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Max Goldberg, President, Max Goldberg & Associates

Yes, and sometimes that's better.

In research I did over several years with AT Kearney we found that A.) some branders (including retailers) were slow to understand the importance of social media as a customer service tool and B.) when they did see its value they often made a bad consumer experience worse by mishandling the customer's feedback.

The key to understanding how to leverage social media is to understand that social networks are nothing more—or less—than collections of INDIVIDUALS who expect, no, make that DEMAND, that they be treated as unique people and not shuffled to some FAQ list for "help."

If, as a retailer, you are going to be on social media you need to treat it seriously—not as an afterthought. Customer service requests should be addressed promptly and on a case-by-case basis. There hasn't been enough done yet in terms of tracking digital service recovery, but it is not smart to overlook its potential.

Thanks to social media, that one disgruntled consumer has the potential to reach literally millions of other individual people. It can be an expensive lesson to forget.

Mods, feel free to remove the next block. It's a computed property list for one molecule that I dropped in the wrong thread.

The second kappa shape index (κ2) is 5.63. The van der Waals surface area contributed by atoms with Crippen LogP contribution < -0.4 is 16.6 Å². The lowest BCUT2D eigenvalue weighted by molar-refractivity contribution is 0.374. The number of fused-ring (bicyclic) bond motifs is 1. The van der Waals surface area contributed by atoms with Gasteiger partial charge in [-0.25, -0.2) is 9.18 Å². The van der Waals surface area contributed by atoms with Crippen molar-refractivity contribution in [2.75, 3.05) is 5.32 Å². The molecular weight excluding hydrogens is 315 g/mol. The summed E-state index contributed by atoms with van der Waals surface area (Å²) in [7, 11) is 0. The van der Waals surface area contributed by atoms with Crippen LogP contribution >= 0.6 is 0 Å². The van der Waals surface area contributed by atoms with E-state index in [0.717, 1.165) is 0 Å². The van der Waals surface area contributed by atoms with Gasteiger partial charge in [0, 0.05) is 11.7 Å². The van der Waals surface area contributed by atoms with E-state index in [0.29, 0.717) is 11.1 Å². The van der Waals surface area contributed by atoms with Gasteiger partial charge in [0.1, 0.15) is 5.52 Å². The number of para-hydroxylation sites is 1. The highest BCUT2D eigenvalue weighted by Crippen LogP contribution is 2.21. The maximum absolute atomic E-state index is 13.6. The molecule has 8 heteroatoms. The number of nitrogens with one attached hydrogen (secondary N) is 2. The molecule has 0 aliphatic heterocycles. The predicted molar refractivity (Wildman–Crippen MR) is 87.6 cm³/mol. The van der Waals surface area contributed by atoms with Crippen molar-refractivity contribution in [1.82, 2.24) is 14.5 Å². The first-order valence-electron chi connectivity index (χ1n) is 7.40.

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Ryan Mathews, Founder, ceo, Black Monk Consulting

Absolutely. Social media is the equivalent to the "digital backyard fence." Customers use such media to share feedback, often negative, regarding recent purchases of products and services.

Retailers need to turn grumbles into complaints and then respond in a judicious manner (convenient, timely and respectful). Grumbles tell everyone except the offending party. Not only do retailers need to respond to direct complaints, they need to make the complaint process easy to do and responsive. In addition, they need to have systems in place to track and respond to indirect complaints aired via social media.

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Richard J. George, Ph.D., Professor of Food Marketing, Haub School of Business, Saint Joseph's University

If you call customer service one person hears about your problem, if you use social media there could be hundreds or thousands of people listening. So retailers have to be completely involved in these channels to protect/manage their brand. It's too bad that customer service departments don't operate with the agility and speed that a customer may get by going social, and deal with problems before they become bigger issues. For the statistically-oriented here's an interesting summary.

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Peter J. Charness, SVP America, Global CMO, TXT Group